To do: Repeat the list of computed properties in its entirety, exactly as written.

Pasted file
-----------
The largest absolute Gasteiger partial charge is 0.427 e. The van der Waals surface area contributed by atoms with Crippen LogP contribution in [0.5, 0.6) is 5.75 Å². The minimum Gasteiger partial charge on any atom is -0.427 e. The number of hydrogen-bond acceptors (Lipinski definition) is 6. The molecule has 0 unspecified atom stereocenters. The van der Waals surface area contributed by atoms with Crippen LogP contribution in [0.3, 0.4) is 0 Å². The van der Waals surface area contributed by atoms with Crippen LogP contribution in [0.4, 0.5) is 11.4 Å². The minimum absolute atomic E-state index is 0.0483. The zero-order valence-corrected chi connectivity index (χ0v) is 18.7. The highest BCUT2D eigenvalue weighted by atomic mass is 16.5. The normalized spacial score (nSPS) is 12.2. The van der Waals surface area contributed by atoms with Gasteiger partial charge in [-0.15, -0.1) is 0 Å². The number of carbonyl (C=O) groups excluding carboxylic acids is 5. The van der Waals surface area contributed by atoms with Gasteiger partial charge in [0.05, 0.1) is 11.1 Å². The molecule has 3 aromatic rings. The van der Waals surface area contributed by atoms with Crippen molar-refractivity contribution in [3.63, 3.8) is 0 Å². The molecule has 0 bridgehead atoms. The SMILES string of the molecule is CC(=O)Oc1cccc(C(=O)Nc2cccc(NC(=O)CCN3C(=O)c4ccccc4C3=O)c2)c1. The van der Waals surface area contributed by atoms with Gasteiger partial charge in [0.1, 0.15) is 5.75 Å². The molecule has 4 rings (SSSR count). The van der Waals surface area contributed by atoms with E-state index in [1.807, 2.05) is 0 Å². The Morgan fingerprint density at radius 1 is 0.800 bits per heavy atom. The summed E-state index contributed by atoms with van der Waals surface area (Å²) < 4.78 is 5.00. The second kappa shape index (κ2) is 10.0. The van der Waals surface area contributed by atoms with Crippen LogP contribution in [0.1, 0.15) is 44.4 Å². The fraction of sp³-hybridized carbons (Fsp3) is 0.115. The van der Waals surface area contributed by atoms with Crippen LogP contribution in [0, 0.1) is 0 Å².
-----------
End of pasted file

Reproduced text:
The largest absolute Gasteiger partial charge is 0.427 e. The van der Waals surface area contributed by atoms with Crippen LogP contribution in [0.5, 0.6) is 5.75 Å². The minimum Gasteiger partial charge on any atom is -0.427 e. The number of hydrogen-bond acceptors (Lipinski definition) is 6. The molecule has 0 unspecified atom stereocenters. The van der Waals surface area contributed by atoms with Crippen LogP contribution in [0.3, 0.4) is 0 Å². The van der Waals surface area contributed by atoms with Crippen LogP contribution in [0.4, 0.5) is 11.4 Å². The minimum absolute atomic E-state index is 0.0483. The zero-order valence-corrected chi connectivity index (χ0v) is 18.7. The highest BCUT2D eigenvalue weighted by atomic mass is 16.5. The normalized spacial score (nSPS) is 12.2. The van der Waals surface area contributed by atoms with Gasteiger partial charge in [-0.15, -0.1) is 0 Å². The number of carbonyl (C=O) groups excluding carboxylic acids is 5. The van der Waals surface area contributed by atoms with Gasteiger partial charge in [0.05, 0.1) is 11.1 Å². The molecule has 3 aromatic rings. The van der Waals surface area contributed by atoms with Crippen molar-refractivity contribution in [3.63, 3.8) is 0 Å². The molecule has 0 bridgehead atoms. The SMILES string of the molecule is CC(=O)Oc1cccc(C(=O)Nc2cccc(NC(=O)CCN3C(=O)c4ccccc4C3=O)c2)c1. The van der Waals surface area contributed by atoms with Gasteiger partial charge in [0.1, 0.15) is 5.75 Å². The molecule has 4 rings (SSSR count). The van der Waals surface area contributed by atoms with E-state index in [1.807, 2.05) is 0 Å². The Morgan fingerprint density at radius 1 is 0.800 bits per heavy atom. The summed E-state index contributed by atoms with van der Waals surface area (Å²) < 4.78 is 5.00. The second kappa shape index (κ2) is 10.0. The van der Waals surface area contributed by atoms with Crippen LogP contribution in [0.1, 0.15) is 44.4 Å². The fraction of sp³-hybridized carbons (Fsp3) is 0.115. The van der Waals surface area contributed by atoms with Crippen LogP contribution in [0, 0.1) is 0 Å².